Thanks for the heads-up. I’m glad to hear that mingw works for Avogadro and I’m obviously thrilled to hear of the speed boost. I’m forwarding your message to the Avogadro Devel mailing list so that the next (1.1.1) release can be tested with mingw compilation.
Since I don’t use Windows, much less mingw, would the Avogadro installation need to install msys as well?
Begin forwarded message:
4got a detail concerning the build of QT.
qmake.conf , change so they read
QMAKE_CFLAGS_RELEASE = -O3 -fno-gcse -mtune=(cpu at least pentium3)
before you start any configure.
in regard 2 “Hi Geoff”.
Just compiled Avogadro with mingw gcc 4.8.1, and as usual, having some 2 billion lines + of code compiled
with it recently, Cmake, Paraview, VTK, ITK, BOOST, QT 4 and 5 (don’t understand why 5 is issued,as no gains for a redundant restructure) ,
GMSH, Gimp, Imagemagick, Maxima, R, Povray, OpenCv, Qbittorrent, FLTK, GNUmeric, speed/stability critical parts of GTK,
GNUplot, 7zip, UPX, Scite/scintilla, wxWidgets, to mention a few,
All resulting in to the least, 40%, up to 150/200% increase in execution speed, and "super"stability during execution
on whatever winbox, tested on an array of xp’s and 7’ns.
The parsing and rendering of files was reduced to at least, half the time your msvc win binary issue performed.
Avogadro mingw runs like charm without spending precious cpu/gpu power on redundant register shifting.
I used my cmake 8,latest with msys makefiles and that performed an installation where the Avogadro installation
used the equally built openbabel plugins/shares directly.
There was only 2 minor issues of msvc contamination of the code, a defined win32 that equaled msvc, and
one other using msvc non C/C++ compatible code on a few lines, otherwise it compiled just fine.
You ought to consider a mingw issue of Avogadro, as it makes the msvc built one, appear as close to a joke.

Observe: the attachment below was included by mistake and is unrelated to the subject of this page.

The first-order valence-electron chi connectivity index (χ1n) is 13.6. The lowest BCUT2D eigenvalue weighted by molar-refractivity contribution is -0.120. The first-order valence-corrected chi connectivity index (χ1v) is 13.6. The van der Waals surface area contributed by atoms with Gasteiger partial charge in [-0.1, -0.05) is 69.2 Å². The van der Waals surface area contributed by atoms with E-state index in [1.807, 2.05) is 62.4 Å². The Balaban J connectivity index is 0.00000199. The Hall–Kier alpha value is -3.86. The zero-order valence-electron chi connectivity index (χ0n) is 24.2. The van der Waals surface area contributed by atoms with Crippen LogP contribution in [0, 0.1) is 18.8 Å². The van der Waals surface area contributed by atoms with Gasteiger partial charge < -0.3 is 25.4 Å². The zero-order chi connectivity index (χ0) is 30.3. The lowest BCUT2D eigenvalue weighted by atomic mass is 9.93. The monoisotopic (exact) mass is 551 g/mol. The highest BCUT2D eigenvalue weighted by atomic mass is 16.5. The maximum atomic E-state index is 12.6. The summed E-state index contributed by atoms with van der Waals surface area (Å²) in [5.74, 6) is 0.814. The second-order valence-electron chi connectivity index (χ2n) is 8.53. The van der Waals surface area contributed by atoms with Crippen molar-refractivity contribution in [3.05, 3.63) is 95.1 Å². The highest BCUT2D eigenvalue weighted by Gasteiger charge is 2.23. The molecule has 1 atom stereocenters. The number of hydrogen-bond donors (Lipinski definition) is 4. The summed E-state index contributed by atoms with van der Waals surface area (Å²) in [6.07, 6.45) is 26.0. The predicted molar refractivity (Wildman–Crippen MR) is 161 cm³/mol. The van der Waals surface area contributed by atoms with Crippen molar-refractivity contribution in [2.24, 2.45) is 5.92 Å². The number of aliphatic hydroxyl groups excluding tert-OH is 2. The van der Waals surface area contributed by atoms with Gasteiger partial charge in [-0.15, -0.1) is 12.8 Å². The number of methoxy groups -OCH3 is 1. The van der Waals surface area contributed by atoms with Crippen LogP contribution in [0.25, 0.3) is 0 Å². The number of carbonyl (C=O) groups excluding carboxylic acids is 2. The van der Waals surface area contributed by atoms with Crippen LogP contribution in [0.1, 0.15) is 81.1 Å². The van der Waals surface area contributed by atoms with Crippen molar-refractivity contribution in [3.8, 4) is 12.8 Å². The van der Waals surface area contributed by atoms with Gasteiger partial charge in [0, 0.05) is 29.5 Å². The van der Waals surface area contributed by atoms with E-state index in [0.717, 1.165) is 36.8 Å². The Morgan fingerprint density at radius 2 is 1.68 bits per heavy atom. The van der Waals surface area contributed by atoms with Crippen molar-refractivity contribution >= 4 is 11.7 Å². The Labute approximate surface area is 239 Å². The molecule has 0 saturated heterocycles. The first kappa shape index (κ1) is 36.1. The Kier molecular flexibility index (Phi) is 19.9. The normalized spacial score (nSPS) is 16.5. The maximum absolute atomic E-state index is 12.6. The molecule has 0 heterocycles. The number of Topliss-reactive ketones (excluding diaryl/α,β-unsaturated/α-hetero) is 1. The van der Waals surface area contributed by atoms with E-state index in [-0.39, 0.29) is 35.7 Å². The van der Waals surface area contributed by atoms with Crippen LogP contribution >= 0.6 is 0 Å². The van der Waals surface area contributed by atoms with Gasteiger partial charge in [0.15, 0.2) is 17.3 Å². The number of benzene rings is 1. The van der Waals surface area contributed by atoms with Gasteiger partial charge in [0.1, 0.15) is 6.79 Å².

If you decide to do so, some precautions.
Mingw/msys must be ahead of Windows in the path environment.
have in mind that gcc are highly structurable (the core of almost all supercomputers) and
gcc 4.6/4.7/4.8 -O3 by default implements.
-fcprop-registers > -O
-fgcse -fgcse-lm -fgcse-sm -fgcse-las **
-fcrossjumping > -O2
-falign-functions -falign-jumps -falign-loops
-falign-labels -freorder-blocks -fprefetch-loop-arrays > -O3
and most of them works just fine,
the gcse optimizers seems to be reliable only up to -O2, as garbling up computed goto’s, together with
-fguess-branch-probability, as I experimented with Gnuplot and some others -fno-gcse -fno-guess-branch-probability
performed around 150% faster/superstable, compared with fully optimized msvc/latest versions.
Beware of that -fguess-branch-probability actually fixes up code jumps of non perfectly structured cod and
hence can disable functionality of produced code, and another caveat is -g -O2 as of many default automake builds
actually is a source of gcc debugging systems poor reputation as this switch produces slightly different binaries
each and every build, -g -O2 -fno-guess-branch-probability gives the debugger a fair chance.
I commonly use -O3 -fno-gcse -mtune=pentium3 -pipe -mthreads for all programs that will be under portable deployment,
and add -march=(suitable cpu) -mtune=(suitable cpu) for stationary customized deployment, but such will only
run on the specified cpu architechture only, the will of course perform extremely fast.
Many thank’s for your src distro, all coders have performed an awesome job that I really appreciate
the application as whole is one of the best chemistry packages Iv’e ever used,
- with the hope that info can be of some assistance to make thing better.
With please welcome back if any Q’s